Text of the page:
Ideal Cardiovascular Health During Adult Life and Cardiovascular Structure and Function Among the Elderly
Background—Higher AHA cardiovascular health score (CVHS) predicts lower incidence of cardiovascular disease (CVD). However, the relationship of CVHS attainment through mid- to late-life with CVD prevalence and cardiovascular structure and function in late life is not well described.
Methods and Results—The following six ideal CV health metrics were assessed in Atherosclerosis Risk in Communities (ARIC) study participants at five examination visits between 1987 and 2013: nonsmoking, body mass index <25 kg/m2, untreated total cholesterol <200 mg/dL, untreated blood pressure <120/<80 mmHg, fasting blood glucose <100 mg/dL, and ideal physical activity. Attainment over time was assessed as the percent of maximum possible CVHS metrics achieved at Visits 1 though 5, the slope of change in CVHS per decade of follow-up, and CVHS trajectory through follow-up. At Visit 5, participant groups were characterized with respect to CVD prevalence (n = 6,520) and echo measures of cardiac structure and function (n= 5,903 free of CV disease). CVHS was low at baseline and declined with age. Both greater CVHS attainment, and improvement in CVHS during follow-up, were associated with a lower prevalence of CVD and better LV structure, systolic and diastolic function at Visit 5.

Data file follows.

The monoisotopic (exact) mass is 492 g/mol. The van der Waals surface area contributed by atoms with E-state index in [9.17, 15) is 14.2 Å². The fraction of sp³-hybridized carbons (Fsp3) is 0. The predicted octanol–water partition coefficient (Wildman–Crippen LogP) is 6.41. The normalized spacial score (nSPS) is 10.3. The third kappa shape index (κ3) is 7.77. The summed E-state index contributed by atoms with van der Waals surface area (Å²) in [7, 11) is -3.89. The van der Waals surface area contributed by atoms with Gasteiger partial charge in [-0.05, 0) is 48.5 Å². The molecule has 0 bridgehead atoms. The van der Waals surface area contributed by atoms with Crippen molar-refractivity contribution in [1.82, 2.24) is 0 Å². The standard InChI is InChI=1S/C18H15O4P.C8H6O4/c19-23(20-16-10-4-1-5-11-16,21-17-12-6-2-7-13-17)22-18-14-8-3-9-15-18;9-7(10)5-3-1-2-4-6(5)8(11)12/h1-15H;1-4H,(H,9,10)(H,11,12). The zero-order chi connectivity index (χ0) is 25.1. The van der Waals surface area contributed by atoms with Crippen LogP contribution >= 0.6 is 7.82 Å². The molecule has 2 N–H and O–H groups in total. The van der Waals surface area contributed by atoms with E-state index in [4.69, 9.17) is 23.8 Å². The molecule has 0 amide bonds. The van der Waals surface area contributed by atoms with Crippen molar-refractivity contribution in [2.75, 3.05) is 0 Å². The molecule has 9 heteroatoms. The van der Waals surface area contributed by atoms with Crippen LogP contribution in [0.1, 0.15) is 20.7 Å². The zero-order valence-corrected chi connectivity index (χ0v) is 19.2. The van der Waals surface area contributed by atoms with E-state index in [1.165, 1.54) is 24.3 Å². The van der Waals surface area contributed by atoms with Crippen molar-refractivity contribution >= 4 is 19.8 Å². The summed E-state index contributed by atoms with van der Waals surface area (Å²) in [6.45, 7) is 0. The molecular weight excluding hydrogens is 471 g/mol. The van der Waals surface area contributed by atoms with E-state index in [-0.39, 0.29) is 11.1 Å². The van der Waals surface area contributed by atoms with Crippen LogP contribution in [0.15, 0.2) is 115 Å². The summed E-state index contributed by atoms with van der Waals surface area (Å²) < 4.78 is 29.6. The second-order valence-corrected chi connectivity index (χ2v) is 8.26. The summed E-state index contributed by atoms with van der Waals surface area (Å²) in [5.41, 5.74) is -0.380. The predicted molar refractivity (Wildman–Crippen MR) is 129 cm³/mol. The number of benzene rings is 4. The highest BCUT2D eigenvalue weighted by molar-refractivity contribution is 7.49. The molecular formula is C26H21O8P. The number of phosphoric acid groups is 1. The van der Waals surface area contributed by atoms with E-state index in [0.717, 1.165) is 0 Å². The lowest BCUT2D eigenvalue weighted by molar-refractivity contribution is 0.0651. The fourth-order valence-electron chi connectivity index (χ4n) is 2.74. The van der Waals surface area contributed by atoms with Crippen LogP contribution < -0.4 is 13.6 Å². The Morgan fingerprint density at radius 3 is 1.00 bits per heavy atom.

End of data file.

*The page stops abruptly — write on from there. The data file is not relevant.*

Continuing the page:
Conclusions—Greater attainment of, and improvements in, ideal CV health through mid- to late-life are associated with lower CVD prevalence and better cardiovascular structure and function when elderly. These findings highlight the importance of consistent primordial and primary prevention efforts throughout mid- to late-life as a potential intervention to decrease the burden of CVD among the elderly.
- Received June 8, 2015.
- Revision received August 26, 2015.
- Accepted August 31, 2015.